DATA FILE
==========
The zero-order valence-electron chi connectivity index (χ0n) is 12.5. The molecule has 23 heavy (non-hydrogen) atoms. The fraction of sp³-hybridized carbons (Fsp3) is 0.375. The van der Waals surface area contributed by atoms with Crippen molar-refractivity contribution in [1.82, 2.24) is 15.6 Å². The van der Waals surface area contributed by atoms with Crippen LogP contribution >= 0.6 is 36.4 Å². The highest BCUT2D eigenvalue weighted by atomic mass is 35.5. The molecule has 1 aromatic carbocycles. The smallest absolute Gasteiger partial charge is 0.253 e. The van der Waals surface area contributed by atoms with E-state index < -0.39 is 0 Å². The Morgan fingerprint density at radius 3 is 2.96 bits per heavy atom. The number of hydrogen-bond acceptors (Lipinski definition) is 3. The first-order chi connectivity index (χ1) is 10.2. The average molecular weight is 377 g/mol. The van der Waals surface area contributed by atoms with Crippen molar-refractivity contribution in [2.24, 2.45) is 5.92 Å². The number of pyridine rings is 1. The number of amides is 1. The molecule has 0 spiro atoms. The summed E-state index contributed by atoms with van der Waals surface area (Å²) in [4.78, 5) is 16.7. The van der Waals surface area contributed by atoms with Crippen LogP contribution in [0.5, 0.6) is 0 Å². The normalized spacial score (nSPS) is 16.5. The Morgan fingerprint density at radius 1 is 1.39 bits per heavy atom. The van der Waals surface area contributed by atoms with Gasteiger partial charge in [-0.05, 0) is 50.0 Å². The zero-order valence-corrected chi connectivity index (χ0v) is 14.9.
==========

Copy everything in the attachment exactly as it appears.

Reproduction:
The zero-order valence-electron chi connectivity index (χ0n) is 12.5. The molecule has 23 heavy (non-hydrogen) atoms. The fraction of sp³-hybridized carbons (Fsp3) is 0.375. The van der Waals surface area contributed by atoms with Crippen molar-refractivity contribution in [1.82, 2.24) is 15.6 Å². The van der Waals surface area contributed by atoms with Crippen LogP contribution >= 0.6 is 36.4 Å². The highest BCUT2D eigenvalue weighted by atomic mass is 35.5. The molecule has 1 aromatic carbocycles. The smallest absolute Gasteiger partial charge is 0.253 e. The van der Waals surface area contributed by atoms with E-state index < -0.39 is 0 Å². The Morgan fingerprint density at radius 3 is 2.96 bits per heavy atom. The number of hydrogen-bond acceptors (Lipinski definition) is 3. The first-order chi connectivity index (χ1) is 10.2. The average molecular weight is 377 g/mol. The van der Waals surface area contributed by atoms with Crippen molar-refractivity contribution in [2.24, 2.45) is 5.92 Å². The number of pyridine rings is 1. The number of amides is 1. The molecule has 0 spiro atoms. The summed E-state index contributed by atoms with van der Waals surface area (Å²) in [4.78, 5) is 16.7. The van der Waals surface area contributed by atoms with Crippen LogP contribution in [0.5, 0.6) is 0 Å². The normalized spacial score (nSPS) is 16.5. The Morgan fingerprint density at radius 1 is 1.39 bits per heavy atom. The van der Waals surface area contributed by atoms with Gasteiger partial charge in [-0.05, 0) is 50.0 Å². The zero-order valence-corrected chi connectivity index (χ0v) is 14.9.